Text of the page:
Just across the road from me in St Luke's car park  greengages and damsons are dropping on the floor.
It was a joy to meet Philippa who let us pick the abundance and distribute it to Kelly for the Christmas damson gin and friends of Garden Walk Abundance initiative, who came and picked them up from the little table outside my house.

Description of Cambridge Gage Trees & Fruit:
The Cambridge Gage is one of the most popular greengage trees. It is a reliable cropper and also self fertile. The sweet fruit are equally good for eating fresh and making jam. The trees are naturally compact and shouldn't require any pruning.
Browse all of our other Plum, Gage & Damson Trees for Sale here.
Characteristics of Cambridge Gage Trees:
  • Self fertile.
  • Crops in Late August.  (this year it was a bit earlier than that)
  • Pollination group D
Growing Cambridge Gage Plum Trees:
Rich soil is important - dig in plenty of good manure and compost before planting.
Soil drainage must be good.
The more sun your trees get the better your crops will be.
Cambridge Gage Rootstocks:
Your trees are grown on the semi-dwarfing rootstock Pixy. This is perfect for wire-trained shapes like fans and it can also make a freestanding tree 3 metres high.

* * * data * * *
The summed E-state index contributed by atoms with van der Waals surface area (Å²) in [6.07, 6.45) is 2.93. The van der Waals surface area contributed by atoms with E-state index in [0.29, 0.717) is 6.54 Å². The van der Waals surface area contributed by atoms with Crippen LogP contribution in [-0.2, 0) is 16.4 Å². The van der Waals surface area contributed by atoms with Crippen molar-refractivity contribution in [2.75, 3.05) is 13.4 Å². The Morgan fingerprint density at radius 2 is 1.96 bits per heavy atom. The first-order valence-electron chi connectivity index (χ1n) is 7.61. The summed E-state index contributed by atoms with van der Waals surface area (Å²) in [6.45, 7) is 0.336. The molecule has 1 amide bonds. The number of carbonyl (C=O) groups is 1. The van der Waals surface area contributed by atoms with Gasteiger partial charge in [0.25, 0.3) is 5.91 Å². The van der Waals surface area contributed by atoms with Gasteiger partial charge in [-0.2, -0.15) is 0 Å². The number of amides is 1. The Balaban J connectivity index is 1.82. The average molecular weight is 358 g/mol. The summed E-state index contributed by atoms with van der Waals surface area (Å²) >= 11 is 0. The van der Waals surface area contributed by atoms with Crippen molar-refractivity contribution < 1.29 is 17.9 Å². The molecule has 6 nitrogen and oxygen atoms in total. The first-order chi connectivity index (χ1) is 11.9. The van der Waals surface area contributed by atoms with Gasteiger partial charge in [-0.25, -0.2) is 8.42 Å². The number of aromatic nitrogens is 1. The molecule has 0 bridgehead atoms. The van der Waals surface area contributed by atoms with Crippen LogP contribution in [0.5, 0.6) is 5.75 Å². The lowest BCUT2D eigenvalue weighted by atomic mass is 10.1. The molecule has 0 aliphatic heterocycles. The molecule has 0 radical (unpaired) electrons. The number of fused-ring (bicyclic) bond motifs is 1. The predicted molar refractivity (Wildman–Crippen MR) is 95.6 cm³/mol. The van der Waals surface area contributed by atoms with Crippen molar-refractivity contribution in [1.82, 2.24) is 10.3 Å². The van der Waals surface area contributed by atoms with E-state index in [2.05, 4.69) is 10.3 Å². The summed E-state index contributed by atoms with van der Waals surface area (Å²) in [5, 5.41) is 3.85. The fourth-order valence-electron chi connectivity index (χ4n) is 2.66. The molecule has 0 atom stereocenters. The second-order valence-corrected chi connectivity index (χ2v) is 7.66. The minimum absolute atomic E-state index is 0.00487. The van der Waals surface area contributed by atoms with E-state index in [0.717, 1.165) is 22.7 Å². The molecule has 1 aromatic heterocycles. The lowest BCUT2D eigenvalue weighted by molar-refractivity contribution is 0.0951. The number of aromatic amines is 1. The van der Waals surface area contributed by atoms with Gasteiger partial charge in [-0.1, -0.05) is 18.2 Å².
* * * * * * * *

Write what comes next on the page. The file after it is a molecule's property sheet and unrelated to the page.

Pollination Partners for Cambridge Gage:
Your trees must be pollinated to make fruit. Your trees are in pollination group D, which means that they will cross pollinate with trees in groups C, D and E of our plum tree pollination table.
History & Parentage of Cambridge Gage:
Your trees were bred in Cambridge by Chivers & Son and were trialled in 1927. They are a seedling of the venerable Old Greengage.

Saturday 2 August 2014

What will be, will be

My new venture is such a joy.
Simple and full of surprises.
Yesterday, I put out on my little table a large basket of cooking apples from Ruth's garden.

When I looked later in the day, half the cooking apples had gone, plums had been donated and so were a few eating apples and walnuts.

The postman asked if he could have a few apples for on his round. Ofcourse he can! Who ever, when ever wants some of the fruit, just helps themselves. Be grateful for the abundance of our area and be on their way again.  He is now on the look out of trees on his round that are going to waste so hopefully soon we can rescue that fruit too.

By the end of the day, we had 3 apples left. I think I will make some apple sauce with them

Summing up the day.
Met some lovely people along the way and be in the knowledge that the food has gone to some good homes.  A great day!

Friday 1 August 2014

I feel a little like Father Christmas!

This morning I did not have any fruit to give away other than a left over basket of Kate' cooking apples and a large marrow that had been sitting in my kitchen and I had no idea what to do with.

So later in the day after the rain had cleared my little table went outside again. I found £1 on the doorstep. Someone must have left it, there was no need, but I will put it towards the purchase of a stronger apple picker.

Just the apples and the marrow and a bag with plastic bags hanging on my gate.
When I looked a few hours later, the marrow and some of the apples had gone and some Rhubarb had appeared.

The system is working!  A low maintenance and simple way to redistribute local fruit.
Long may it last